TINA.org Takes Gwyneth Paltrow’s Goop-y Health Claims to Regulators
August 22nd, 2017
Editor’s Note: In September 2018, Goop agreed to pay $145,000 to settle California regulators’ allegations that the company deceptively marketed two of its vaginal eggs as having the ability to balance hormones, regulate menstrual cycles, prevent uterine collapse and increase bladder control. Our original article follows.
Gwyneth Paltrow’s wellness empire, Goop, approaches health … differently.
From the brand’s famous yoni eggs to its Shaman-inspired medicine bags and crystal therapy readings, to quirky supplement names like “Why Am I So Effing Tired?” and a mineral-infused oxygen bar that the company apparently breaks out at corporate events — it’s easy to get caught up in the world according to Goop. So easy, in fact, consumers may overlook the serious conditions for which Goop products — and the third-party products it promotes — are prescribed.
But a TINA.org investigation into Goop’s marketing has revealed more than 50 instances in which the company claims, either expressly or implicitly, that its products (or those it promotes) can treat, cure, prevent, alleviate the symptoms of, or reduce the risk of developing a number of ailments. These include crystal harmonics for infertility, rose flower essence tincture for depression, black rose bar for psoriasis, wearable stickers for anxiety, and vitamin D3 for cancer. The problem is that the company does not possess the competent and reliable scientific evidence required by law to make such claims.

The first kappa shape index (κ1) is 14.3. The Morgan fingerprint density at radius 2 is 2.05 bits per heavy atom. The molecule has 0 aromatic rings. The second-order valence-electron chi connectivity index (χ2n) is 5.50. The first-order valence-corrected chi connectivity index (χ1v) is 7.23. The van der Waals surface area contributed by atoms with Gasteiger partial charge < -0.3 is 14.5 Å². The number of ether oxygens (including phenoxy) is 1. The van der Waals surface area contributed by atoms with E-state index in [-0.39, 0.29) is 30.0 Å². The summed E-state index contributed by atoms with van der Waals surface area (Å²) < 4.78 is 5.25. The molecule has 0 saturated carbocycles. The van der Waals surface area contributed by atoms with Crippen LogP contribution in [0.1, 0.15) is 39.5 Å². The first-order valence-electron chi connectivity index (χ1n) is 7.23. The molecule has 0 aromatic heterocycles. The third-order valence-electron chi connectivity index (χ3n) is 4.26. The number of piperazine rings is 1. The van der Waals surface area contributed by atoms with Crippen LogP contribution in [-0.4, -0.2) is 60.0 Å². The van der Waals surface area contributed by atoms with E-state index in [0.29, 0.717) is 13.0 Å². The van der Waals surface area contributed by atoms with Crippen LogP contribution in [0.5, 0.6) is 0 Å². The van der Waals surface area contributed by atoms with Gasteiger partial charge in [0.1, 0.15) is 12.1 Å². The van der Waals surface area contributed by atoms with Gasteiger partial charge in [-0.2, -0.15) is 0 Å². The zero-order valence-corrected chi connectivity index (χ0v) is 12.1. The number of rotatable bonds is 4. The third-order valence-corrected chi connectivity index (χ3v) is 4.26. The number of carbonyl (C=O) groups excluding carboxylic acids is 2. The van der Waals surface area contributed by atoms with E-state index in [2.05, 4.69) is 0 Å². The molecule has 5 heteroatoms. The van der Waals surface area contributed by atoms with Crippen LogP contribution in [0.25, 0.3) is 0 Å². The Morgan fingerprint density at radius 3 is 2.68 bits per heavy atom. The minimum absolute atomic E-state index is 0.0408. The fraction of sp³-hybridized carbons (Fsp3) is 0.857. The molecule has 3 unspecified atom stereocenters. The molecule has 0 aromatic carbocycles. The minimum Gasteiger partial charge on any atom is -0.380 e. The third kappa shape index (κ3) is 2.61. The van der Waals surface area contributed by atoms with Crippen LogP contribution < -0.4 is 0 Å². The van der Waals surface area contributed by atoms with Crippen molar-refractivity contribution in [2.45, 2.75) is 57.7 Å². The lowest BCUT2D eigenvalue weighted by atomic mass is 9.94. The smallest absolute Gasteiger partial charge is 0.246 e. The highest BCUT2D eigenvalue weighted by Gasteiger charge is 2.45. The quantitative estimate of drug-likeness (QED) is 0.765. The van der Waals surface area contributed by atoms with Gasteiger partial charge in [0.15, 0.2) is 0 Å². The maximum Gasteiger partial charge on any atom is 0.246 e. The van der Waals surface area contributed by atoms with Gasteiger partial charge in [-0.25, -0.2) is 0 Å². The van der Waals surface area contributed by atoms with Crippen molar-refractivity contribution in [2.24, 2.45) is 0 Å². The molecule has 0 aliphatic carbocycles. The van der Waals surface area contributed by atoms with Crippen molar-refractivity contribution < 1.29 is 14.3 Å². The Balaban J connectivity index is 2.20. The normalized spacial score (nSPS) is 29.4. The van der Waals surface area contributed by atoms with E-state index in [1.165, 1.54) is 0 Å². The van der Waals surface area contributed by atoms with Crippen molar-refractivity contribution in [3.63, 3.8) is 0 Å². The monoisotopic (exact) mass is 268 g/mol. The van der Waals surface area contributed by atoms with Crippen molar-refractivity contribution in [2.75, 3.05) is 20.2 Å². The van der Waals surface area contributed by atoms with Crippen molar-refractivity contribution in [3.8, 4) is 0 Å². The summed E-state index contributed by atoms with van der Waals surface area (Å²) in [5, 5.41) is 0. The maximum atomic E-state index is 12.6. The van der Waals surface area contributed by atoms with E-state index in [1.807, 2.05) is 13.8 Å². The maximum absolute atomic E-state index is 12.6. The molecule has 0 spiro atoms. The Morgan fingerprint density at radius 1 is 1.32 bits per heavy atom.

Additional problematic health claims can be found in this passage in an article on Goop’s website titled, “Earthing: How Walking Barefoot Could Cure Your Insomnia & More”:
(Of note, while the speaker here, Clinton Ober, does not lay claim to any specialized medical training in the post, he does have an undisclosed material connection to Earthing — the company whose “grounded” bed sheets and patches are listed for sale in the article — as an inventor whose name appears on three of its patents.)